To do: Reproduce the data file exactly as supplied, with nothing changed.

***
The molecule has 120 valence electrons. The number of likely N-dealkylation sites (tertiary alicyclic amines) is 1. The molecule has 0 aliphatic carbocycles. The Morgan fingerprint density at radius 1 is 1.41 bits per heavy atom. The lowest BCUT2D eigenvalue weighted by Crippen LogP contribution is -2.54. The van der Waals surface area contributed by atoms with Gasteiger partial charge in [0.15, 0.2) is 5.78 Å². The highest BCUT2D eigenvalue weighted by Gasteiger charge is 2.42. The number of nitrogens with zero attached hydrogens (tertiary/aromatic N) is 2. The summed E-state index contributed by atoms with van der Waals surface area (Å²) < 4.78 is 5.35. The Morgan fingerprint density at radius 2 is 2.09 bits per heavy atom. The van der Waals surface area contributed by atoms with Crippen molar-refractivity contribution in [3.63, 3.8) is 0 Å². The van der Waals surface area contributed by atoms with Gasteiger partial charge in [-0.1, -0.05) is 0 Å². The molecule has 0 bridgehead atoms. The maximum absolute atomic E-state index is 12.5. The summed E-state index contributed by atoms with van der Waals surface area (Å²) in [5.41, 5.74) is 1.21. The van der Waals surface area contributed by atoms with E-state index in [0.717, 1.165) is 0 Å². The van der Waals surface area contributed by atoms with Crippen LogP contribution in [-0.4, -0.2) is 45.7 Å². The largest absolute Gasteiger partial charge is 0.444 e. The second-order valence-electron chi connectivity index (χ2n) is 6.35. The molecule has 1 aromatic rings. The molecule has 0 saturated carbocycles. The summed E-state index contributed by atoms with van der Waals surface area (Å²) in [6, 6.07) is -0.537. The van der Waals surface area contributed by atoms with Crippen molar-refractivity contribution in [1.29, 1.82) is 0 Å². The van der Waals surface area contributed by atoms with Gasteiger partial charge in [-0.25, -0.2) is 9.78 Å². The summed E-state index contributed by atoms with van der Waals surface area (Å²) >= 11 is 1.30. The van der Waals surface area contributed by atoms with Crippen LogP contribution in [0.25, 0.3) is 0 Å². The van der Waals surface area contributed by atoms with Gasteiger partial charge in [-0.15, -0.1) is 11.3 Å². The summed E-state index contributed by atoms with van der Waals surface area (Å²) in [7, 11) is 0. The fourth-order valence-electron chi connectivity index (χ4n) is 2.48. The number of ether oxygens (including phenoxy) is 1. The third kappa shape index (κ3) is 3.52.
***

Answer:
The molecule has 120 valence electrons. The number of likely N-dealkylation sites (tertiary alicyclic amines) is 1. The molecule has 0 aliphatic carbocycles. The Morgan fingerprint density at radius 1 is 1.41 bits per heavy atom. The lowest BCUT2D eigenvalue weighted by Crippen LogP contribution is -2.54. The van der Waals surface area contributed by atoms with Gasteiger partial charge in [0.15, 0.2) is 5.78 Å². The highest BCUT2D eigenvalue weighted by Gasteiger charge is 2.42. The number of nitrogens with zero attached hydrogens (tertiary/aromatic N) is 2. The summed E-state index contributed by atoms with van der Waals surface area (Å²) < 4.78 is 5.35. The Morgan fingerprint density at radius 2 is 2.09 bits per heavy atom. The van der Waals surface area contributed by atoms with Crippen molar-refractivity contribution in [3.63, 3.8) is 0 Å². The van der Waals surface area contributed by atoms with Gasteiger partial charge in [-0.1, -0.05) is 0 Å². The molecule has 0 bridgehead atoms. The maximum absolute atomic E-state index is 12.5. The summed E-state index contributed by atoms with van der Waals surface area (Å²) in [5.41, 5.74) is 1.21. The van der Waals surface area contributed by atoms with E-state index in [0.717, 1.165) is 0 Å². The van der Waals surface area contributed by atoms with Crippen LogP contribution in [-0.4, -0.2) is 45.7 Å². The largest absolute Gasteiger partial charge is 0.444 e. The second-order valence-electron chi connectivity index (χ2n) is 6.35. The molecule has 1 aromatic rings. The molecule has 0 saturated carbocycles. The summed E-state index contributed by atoms with van der Waals surface area (Å²) in [6, 6.07) is -0.537. The van der Waals surface area contributed by atoms with Crippen molar-refractivity contribution in [1.29, 1.82) is 0 Å². The van der Waals surface area contributed by atoms with Gasteiger partial charge in [-0.25, -0.2) is 9.78 Å². The summed E-state index contributed by atoms with van der Waals surface area (Å²) >= 11 is 1.30. The van der Waals surface area contributed by atoms with Crippen LogP contribution in [0.25, 0.3) is 0 Å². The van der Waals surface area contributed by atoms with Gasteiger partial charge in [-0.15, -0.1) is 11.3 Å². The summed E-state index contributed by atoms with van der Waals surface area (Å²) in [7, 11) is 0. The fourth-order valence-electron chi connectivity index (χ4n) is 2.48. The number of ether oxygens (including phenoxy) is 1. The third kappa shape index (κ3) is 3.52.